The Mulligan Brothers:: Make That Fiddle Sing, Make It Dance!
By Louise Uznanski. Photos by Richard Uznanski and Louise Uznanski ©2014 Ontapblog All Rights Reserved.
As they finished unpacking and setting up their gear on the stage of The Watering Hole in Mays Landing, New Jersey, The Mulligan Brothers mingled with the crowd and made new friends. On their first trip to New Jersey, the Mobile, Alabama-based band’s fiddle player Gram Rea asked if there was anything we wanted them to do. Answering in our best South Jersey accents, we said, ‘let that fiddle sing’, to which Rea replied, ‘if I can’t make it sing, I sure as hell will make it dance’. And so he did.
Snippets of their music began showing up recently on my Facebook timeline. It was intriguing and worth a listen. Little by little, with each listen, it became clear that The Mulligan Brothers’ music was likable and sincere. A video clip sent by a friend in Mississippi of the band’s cover of The Weight prompted a look at Youtube for videoes of their music. There, the professional video of their song Cecilia topped the search list.
Underlying the words about lost love and freedom was the fiddle playing of Gram Rea. The smooth and sensual playing captured the words sung by Ross Newell and made the notes float like the night air in the deep South. The search to hear the band live resulted in finding a tour stop in New Jersey on their way South from a show at Boston’s Fenway Park.
The band’s name comes from the sport of golf. Having played for years and years with other bands in other configurations, the four band members Gram Rea (Violin, Viola, Mandolin, Harp,Vocal), Greg DeLuca (Percussion, Drums, Vocal), Ben Leininger (Upright Bass, Suitcase bass, Vocal), Ross Newell (Guitar, Lead Vocal) came together and immediately melded on all fronts. In golf to shoot a mulligan is to take a ‘do over’. This was it, their chance to start over. The band members are brothers in music where they get to do a musical ‘do over’ together now that four have become one.
The twenty minute trip to the Watering Hole Cafe led us to the forested area on the way to the Jersey shore and in the four hours we spent listening to The Mulligan Brothers, we were transported to a Bayou dance hall with congenial hosts named Gram, Greg, Ben and Ross. The forest behind the venue provided the background crickets, frogs and other sources of nighttime chirping. It sounded like home. Their genuine nature shows in their music. Life’s training from years on the road is reflected in their songwriting. They deliver a performance that is a smooth mixture of vocal tones, musical lyricism and storytelling tunes, most of which can be found on their debut album The Mulligan Brothers. Their covers span songs from The Band to The Beatles delivered throughout their three sets.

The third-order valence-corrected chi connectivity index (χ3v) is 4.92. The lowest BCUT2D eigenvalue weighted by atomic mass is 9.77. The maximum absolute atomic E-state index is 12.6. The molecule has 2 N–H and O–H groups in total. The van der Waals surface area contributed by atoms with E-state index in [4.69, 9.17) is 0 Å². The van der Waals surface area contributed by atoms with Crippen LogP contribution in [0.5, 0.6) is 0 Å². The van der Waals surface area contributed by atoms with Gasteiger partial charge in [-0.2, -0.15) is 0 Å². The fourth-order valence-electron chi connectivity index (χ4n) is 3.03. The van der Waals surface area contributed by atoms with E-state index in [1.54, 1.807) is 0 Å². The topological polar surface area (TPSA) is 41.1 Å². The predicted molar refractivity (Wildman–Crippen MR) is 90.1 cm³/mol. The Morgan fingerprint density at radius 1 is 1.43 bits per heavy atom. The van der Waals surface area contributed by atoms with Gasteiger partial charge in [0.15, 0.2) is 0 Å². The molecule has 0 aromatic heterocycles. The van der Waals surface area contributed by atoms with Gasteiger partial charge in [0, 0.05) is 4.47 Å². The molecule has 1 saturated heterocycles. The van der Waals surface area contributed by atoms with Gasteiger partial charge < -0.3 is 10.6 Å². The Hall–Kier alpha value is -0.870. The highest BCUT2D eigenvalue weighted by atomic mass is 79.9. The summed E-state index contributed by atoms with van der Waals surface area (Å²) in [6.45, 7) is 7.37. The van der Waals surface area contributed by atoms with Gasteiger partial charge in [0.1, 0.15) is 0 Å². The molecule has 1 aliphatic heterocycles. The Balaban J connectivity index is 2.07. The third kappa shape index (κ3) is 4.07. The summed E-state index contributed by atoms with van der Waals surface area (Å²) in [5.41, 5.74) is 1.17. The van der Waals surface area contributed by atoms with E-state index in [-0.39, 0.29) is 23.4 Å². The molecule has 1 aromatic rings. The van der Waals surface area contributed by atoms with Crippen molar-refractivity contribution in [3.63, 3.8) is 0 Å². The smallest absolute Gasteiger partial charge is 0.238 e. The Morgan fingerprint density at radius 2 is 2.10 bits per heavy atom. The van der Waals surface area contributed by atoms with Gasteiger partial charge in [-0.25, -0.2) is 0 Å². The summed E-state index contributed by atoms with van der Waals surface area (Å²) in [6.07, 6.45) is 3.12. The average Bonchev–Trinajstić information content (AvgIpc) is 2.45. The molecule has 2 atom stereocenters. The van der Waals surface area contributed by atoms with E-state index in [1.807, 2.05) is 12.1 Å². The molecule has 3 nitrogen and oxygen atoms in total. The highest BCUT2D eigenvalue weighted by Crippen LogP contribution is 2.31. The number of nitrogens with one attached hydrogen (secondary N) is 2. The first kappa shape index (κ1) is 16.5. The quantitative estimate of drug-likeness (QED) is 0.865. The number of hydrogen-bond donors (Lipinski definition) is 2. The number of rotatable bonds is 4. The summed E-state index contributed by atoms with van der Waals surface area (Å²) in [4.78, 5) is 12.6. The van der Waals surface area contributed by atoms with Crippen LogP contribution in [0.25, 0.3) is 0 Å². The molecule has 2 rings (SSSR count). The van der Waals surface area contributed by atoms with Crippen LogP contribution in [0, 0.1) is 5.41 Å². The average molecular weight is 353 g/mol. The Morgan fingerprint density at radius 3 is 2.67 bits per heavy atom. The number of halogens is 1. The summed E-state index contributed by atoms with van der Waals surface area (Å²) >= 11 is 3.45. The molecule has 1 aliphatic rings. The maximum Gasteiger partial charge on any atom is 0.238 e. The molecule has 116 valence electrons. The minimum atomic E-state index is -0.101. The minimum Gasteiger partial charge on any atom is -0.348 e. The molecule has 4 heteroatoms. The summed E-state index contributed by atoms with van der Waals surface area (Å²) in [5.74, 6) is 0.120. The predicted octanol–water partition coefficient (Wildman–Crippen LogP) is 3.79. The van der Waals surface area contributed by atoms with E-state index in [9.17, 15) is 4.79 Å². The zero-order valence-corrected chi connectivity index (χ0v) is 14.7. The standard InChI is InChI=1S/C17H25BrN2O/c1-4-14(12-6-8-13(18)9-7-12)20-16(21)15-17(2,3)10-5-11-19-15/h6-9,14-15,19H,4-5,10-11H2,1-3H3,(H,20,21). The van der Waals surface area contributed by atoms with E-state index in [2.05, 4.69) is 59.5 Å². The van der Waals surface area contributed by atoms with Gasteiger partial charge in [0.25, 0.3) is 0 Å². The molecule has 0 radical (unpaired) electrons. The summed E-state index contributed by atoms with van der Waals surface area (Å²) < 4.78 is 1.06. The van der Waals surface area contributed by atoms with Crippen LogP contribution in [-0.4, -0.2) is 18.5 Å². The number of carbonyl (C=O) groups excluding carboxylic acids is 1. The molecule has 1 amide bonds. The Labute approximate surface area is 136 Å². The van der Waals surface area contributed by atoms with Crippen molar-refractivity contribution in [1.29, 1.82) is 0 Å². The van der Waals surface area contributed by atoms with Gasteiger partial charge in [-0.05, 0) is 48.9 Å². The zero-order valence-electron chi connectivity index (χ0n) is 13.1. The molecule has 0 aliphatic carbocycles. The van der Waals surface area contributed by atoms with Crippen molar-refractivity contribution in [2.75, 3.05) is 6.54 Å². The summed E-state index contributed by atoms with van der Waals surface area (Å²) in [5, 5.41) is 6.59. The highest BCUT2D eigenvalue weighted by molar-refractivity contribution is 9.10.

We found their music to be like a story with each song a chapter in their journey. The original music is mesmerizing. Ross Newell’s voice sings under the radar of the lyrics but is still present in the forefront of your ear. Blending with the additional voices of Rea, DeLuca and Leininger, the sound is like a Mississippi masala. They say that they write music they can sing live and it is evident that the music comes from real life. Some of their cover songs included Cripple Creek and The Night They Drove Old Dixie Down performed with the feeling written into the original recordings. After hearing Ross Newell’s lead vocals on Cripple Creek, the latter song began without Ross singing into the mic. We searched the stage for the singer. When we got to Greg DeLuca we found he was singing in a clear, strong voice while playing drums. This unexpected turn drove home the point that all of the band members voices can be used singularly and together their voices blend to pleasing results.
Ben Leininger’s bass is unique and catches the eye. Made from two suitcases found in a thrift store, the sound that comes from this handcrafted instrument is unlikely. Composed of suitcases and electronic gear, the bass creates a deep and penetrating sound that complements Ben’s vocals. The get-up is amusing at first glance but the sound is serious and full of purpose. It is also rumored that Ben packs his clothes in the suitcases when they are on the road but that could not be verified Wednesday night.
The Mulligan Brothers’ three sets included most of the original songs from their album which was named “2013 Alabama Album of The Year’. Each song is like eavesdropping on little episodes in someone’s life. Would the live performance take a back seat to the recordings? I was looking forward to the answer. To be honest, hearing all of the songs from the CD, especially my favorites Cecilia, One Trick Pony, Lay Here, Too Soon To Say, exceeded every expectation. What is heard on the CD translates to the live version and then some. The vocals, the fiddle, the drums and the ‘suitcase’ bass all come to the forefront in the live show just as they do in the recordings and it is the emotion and the meaning of the songs that rides on the musical stream of the fiddle, the beat, the voices and the bass that has made me a big fan of The Mulligan Brothers.